Naming conventions

General conventions [RFC #430]

The guidelines below were approved by RFC #430.

In general, Rust tends to use CamelCase for "type-level" constructs (types and traits) and snake_case for "value-level" constructs. More precisely:

Item Convention
Crates snake_case (but prefer single word)
Modules snake_case
Types CamelCase
Traits CamelCase
Enum variants CamelCase
Functions snake_case
Methods snake_case
General constructors new or with_more_details
Conversion constructors from_some_other_type
Local variables snake_case
Constant variables SCREAMING_SNAKE_CASE
Type parameters concise CamelCase, usually single uppercase letter: T
Lifetimes short, lowercase: 'a

In CamelCase, acronyms count as one word: use Uuid rather than UUID. In snake_case, acronyms are lower-cased: is_xid_start.

In snake_case or SCREAMING_SNAKE_CASE, a "word" should never consist of a single letter unless it is the last "word". So, we have btree_map rather than b_tree_map, but PI_2 rather than PI2.

Referring to types in function/method names [RFC 344]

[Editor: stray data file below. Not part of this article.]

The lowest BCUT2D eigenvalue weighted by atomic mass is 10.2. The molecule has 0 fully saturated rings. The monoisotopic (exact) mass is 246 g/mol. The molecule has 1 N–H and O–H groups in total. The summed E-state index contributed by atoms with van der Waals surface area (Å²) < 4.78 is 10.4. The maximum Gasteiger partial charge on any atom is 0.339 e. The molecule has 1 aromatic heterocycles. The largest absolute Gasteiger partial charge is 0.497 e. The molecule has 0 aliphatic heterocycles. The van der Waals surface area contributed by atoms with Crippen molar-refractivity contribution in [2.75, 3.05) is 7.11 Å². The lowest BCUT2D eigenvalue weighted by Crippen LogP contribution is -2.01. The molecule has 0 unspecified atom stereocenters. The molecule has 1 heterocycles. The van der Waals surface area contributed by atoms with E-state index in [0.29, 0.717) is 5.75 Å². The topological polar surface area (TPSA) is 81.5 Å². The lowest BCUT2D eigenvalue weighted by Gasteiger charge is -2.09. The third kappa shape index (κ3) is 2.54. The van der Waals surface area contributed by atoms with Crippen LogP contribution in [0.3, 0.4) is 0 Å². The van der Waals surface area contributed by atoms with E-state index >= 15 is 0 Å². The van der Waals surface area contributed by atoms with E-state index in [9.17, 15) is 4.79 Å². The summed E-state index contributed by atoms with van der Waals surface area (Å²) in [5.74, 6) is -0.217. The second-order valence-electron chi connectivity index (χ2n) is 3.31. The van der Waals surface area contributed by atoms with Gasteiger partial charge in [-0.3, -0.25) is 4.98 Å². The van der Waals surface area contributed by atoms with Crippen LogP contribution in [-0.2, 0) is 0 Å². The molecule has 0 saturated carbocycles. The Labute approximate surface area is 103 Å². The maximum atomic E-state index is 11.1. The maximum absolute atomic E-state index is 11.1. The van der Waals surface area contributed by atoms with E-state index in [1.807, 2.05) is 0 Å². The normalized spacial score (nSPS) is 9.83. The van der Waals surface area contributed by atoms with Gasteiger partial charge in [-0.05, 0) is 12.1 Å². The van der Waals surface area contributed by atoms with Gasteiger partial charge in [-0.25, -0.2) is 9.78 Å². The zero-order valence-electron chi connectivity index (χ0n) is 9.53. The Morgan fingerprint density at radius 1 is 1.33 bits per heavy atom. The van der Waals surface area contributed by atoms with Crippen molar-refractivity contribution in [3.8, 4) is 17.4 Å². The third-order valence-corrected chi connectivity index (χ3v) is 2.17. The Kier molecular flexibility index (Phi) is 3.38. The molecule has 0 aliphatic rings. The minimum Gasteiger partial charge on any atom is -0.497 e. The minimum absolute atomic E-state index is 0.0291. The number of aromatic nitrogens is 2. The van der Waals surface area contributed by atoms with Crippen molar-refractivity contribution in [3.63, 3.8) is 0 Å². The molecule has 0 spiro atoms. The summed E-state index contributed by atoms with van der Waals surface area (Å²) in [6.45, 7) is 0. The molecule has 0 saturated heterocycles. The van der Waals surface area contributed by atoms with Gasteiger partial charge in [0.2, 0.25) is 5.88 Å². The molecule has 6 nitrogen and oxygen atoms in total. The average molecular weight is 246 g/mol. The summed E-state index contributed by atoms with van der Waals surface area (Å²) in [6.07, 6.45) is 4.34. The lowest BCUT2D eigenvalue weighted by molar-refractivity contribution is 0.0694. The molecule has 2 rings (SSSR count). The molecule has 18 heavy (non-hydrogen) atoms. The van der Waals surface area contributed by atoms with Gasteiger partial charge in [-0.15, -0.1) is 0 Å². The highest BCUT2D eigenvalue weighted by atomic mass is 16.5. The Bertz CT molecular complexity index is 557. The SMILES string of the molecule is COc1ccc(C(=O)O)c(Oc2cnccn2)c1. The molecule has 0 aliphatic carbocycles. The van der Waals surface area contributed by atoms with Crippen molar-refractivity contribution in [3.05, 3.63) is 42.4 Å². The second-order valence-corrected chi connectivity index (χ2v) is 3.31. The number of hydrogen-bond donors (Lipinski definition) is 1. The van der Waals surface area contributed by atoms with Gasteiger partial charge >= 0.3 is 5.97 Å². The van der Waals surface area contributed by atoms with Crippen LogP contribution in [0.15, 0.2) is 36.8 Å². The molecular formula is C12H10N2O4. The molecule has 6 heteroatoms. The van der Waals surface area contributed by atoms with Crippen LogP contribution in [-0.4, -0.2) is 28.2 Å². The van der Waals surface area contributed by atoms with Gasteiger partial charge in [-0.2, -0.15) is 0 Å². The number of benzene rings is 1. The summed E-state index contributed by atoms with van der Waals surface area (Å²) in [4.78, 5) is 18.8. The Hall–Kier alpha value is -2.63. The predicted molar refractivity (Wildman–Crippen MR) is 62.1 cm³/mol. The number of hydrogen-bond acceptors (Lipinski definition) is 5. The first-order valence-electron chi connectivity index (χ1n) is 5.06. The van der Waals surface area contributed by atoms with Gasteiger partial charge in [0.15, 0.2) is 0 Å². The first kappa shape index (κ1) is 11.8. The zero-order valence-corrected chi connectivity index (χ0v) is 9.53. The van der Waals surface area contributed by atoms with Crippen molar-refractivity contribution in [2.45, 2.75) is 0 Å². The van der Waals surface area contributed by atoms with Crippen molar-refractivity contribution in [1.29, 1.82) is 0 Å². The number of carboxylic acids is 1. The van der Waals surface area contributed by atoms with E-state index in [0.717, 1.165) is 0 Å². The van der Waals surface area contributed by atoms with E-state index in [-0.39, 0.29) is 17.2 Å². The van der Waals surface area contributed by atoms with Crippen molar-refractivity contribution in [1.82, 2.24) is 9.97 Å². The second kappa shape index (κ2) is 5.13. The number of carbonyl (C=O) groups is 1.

The guidelines below were approved by RFC #344.

Function names often involve type names, the most common example being conversions like as_slice. If the type has a purely textual name (ignoring parameters), it is straightforward to convert between type conventions and function conventions:

Type name Text in methods
String string
Vec<T> vec
YourType your_type

Types that involve notation follow the convention below. There is some overlap on these rules; apply the most specific applicable rule:

Type name Text in methods
&str str
&[T] slice
&mut [T] mut_slice
&[u8] bytes
&T ref
&mut T mut
*const T ptr
*mut T mut_ptr

Avoid redundant prefixes [RFC 356]

The guidelines below were approved by RFC #356.

Names of items within a module should not be prefixed with that module's name:


fn main() { mod foo { pub struct Error { ... } } }
mod foo {
    pub struct Error { ... }


fn main() { mod foo { pub struct FooError { ... } } }
mod foo {
    pub struct FooError { ... }

This convention avoids stuttering (like io::IoError). Library clients can rename on import to avoid clashes.

Getter/setter methods [RFC 344]

The guidelines below were approved by RFC #344.

Some data structures do not wish to provide direct access to their fields, but instead offer "getter" and "setter" methods for manipulating the field state (often providing checking or other functionality).

The convention for a field foo: T is:

Note that this convention is about getters/setters on ordinary data types, not on builder objects.

Escape hatches [FIXME]

[FIXME] Should we standardize a convention for functions that may break API guarantees? e.g. ToCStr::to_c_str_unchecked